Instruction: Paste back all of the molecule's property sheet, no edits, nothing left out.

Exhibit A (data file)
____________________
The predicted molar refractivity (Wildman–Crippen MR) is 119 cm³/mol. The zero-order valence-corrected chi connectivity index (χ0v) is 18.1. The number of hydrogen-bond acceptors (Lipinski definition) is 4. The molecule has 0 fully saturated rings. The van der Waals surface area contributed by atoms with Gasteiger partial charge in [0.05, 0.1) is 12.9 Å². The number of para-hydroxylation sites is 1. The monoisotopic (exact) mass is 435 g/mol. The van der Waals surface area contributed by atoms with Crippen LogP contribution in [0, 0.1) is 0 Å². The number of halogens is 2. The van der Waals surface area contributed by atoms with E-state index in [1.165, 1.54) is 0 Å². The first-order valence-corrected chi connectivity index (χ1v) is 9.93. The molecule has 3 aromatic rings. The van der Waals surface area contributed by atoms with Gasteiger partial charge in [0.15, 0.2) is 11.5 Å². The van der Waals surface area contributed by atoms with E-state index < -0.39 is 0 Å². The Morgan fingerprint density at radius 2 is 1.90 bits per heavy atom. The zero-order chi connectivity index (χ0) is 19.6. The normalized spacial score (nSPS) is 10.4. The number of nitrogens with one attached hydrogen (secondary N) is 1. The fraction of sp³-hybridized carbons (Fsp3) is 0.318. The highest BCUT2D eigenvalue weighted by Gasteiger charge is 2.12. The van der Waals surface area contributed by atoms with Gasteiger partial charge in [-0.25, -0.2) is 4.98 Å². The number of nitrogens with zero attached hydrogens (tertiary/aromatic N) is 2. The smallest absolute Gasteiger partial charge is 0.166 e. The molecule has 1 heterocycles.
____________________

The predicted molar refractivity (Wildman–Crippen MR) is 119 cm³/mol. The zero-order valence-corrected chi connectivity index (χ0v) is 18.1. The number of hydrogen-bond acceptors (Lipinski definition) is 4. The molecule has 0 fully saturated rings. The van der Waals surface area contributed by atoms with Gasteiger partial charge in [0.05, 0.1) is 12.9 Å². The number of para-hydroxylation sites is 1. The monoisotopic (exact) mass is 435 g/mol. The van der Waals surface area contributed by atoms with Crippen LogP contribution in [0, 0.1) is 0 Å². The number of halogens is 2. The van der Waals surface area contributed by atoms with E-state index in [1.165, 1.54) is 0 Å². The first-order valence-corrected chi connectivity index (χ1v) is 9.93. The molecule has 3 aromatic rings. The van der Waals surface area contributed by atoms with Gasteiger partial charge in [0.15, 0.2) is 11.5 Å². The van der Waals surface area contributed by atoms with E-state index < -0.39 is 0 Å². The Morgan fingerprint density at radius 2 is 1.90 bits per heavy atom. The zero-order chi connectivity index (χ0) is 19.6. The normalized spacial score (nSPS) is 10.4. The number of nitrogens with one attached hydrogen (secondary N) is 1. The fraction of sp³-hybridized carbons (Fsp3) is 0.318. The highest BCUT2D eigenvalue weighted by Gasteiger charge is 2.12. The van der Waals surface area contributed by atoms with Gasteiger partial charge in [-0.25, -0.2) is 4.98 Å². The number of nitrogens with zero attached hydrogens (tertiary/aromatic N) is 2. The smallest absolute Gasteiger partial charge is 0.166 e. The molecule has 1 heterocycles.